TocMail failed to meet this standard. That's because TocMail has offered no evidence from which a reasonable jury could find that it suffered any injury. TocMail's theory is that Microsoft's “false advertising campaign,” in which Microsoft (allegedly) promised protection from IP evasion, caused consumers to “withhold trade from TocMail.” But TocMail didn't offer testimony from any witness saying that he or she would have purchased TocMail's product if not for Microsoft's advertising. TocMail didn't offer any expert testimony calculating TocMail's lost sales from consumers who went with Microsoft. TocMail didn't produce a survey showing that consumers had any interest in buying TocMail's product. There's no evidence, in other words, that TocMail would have ever sold anything to any consumer—even putting Microsoft's advertising to the side.

In fact, the evidence suggests that TocMail wasn't harmed at all. For starters, TocMail sued Microsoft the day after it got its patent. At the time, TocMail had only been selling its product for two months. TocMail had done minimal advertising, and there's no evidence that TocMail had achieved any reputation in the marketplace. And TocMail hasn't made a single sale and has zero revenue.

There's more evidence that TocMail hasn't lost out on any sales because of Microsoft's advertising. TocMail itself says that it did some “test marketing.” In three separate test runs, TocMail drove around 10,000 visitors to TocMail's website (for a total of 33,000 visitors). According to TocMail, “10,000 visitors is a representative sample of the behavior that 1 million visitors would have (with approximately 95% certainty).” “So [it] knew that if 10,000 people visited [its] site and none of them purchased the product, that [it] would have a million people visit the site with the same reaction.” And that's what happened: not a single sale and “radio silence.”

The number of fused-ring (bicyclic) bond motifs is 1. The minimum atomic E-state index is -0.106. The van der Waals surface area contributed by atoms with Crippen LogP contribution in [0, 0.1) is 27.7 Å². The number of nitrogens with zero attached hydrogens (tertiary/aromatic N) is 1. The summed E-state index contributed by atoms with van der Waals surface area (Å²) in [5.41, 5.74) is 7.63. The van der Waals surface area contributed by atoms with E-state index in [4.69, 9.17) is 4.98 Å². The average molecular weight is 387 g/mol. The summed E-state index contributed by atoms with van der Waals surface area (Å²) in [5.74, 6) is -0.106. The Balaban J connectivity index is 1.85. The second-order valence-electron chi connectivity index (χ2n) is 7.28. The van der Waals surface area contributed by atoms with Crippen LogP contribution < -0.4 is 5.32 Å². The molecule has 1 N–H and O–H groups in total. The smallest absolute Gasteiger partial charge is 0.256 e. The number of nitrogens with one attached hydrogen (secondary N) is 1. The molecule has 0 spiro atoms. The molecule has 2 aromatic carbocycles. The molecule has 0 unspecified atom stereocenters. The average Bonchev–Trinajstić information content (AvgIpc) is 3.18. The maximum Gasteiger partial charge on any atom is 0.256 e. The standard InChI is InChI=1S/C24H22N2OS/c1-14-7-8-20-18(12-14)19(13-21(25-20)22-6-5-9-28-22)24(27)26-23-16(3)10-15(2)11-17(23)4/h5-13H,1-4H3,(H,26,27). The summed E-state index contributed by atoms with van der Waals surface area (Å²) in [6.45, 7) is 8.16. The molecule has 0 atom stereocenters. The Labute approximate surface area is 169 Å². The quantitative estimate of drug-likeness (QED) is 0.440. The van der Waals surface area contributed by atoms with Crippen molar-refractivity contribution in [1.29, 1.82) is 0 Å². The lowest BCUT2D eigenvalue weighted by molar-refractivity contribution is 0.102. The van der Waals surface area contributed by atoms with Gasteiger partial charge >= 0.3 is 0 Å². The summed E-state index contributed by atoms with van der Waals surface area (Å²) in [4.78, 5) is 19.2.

All we're really left with, then, is speculation. See Stardust, 3007 LLC v. City of Brookhaven, 899 F.3d 1164, 1170 (11th Cir. 2018) (“Speculation does not create a genuine issue of fact; instead, it creates a false issue, the demolition of which is a primary goal of summary judgment.” (quotation omitted)). TocMail's chief executive officer, for example, speculated that some of those 33,000 visitors would have bought TocMail's product if not for Microsoft's advertising, saying “of course ․ there would be some people in there who rejected [TocMail's product] just because they believed that they already have the protection.” It would be “ridiculous,” he said, to suppose otherwise. But TocMail's chief admitted that he had no “interaction” with any visitors and had no way to “quantify” who declined to purchase TocMail's product for what reasons. There's no evidence that any of those visitors had even seen Microsoft's advertising or bought Microsoft's product.

We've combed the record for any evidence of an injury in fact and have come up empty. Here's the closest we could find. First, the record contains some conclusory claims of lost sales. For example, TocMail's interrogatory answers say:

Despite over 33,000 visitors to TocMail's website who responded to an advertisement regarding protection against phishing attacks, and despite TocMail being the sole provider of a pure cloud-based time-of-click solution to thwarting the very attack that Microsoft falsely promoted it solved years ago, TocMail has had no sales due to Microsoft's false advertising. Hence, Microsoft has prevented TocMail from breaking into the market.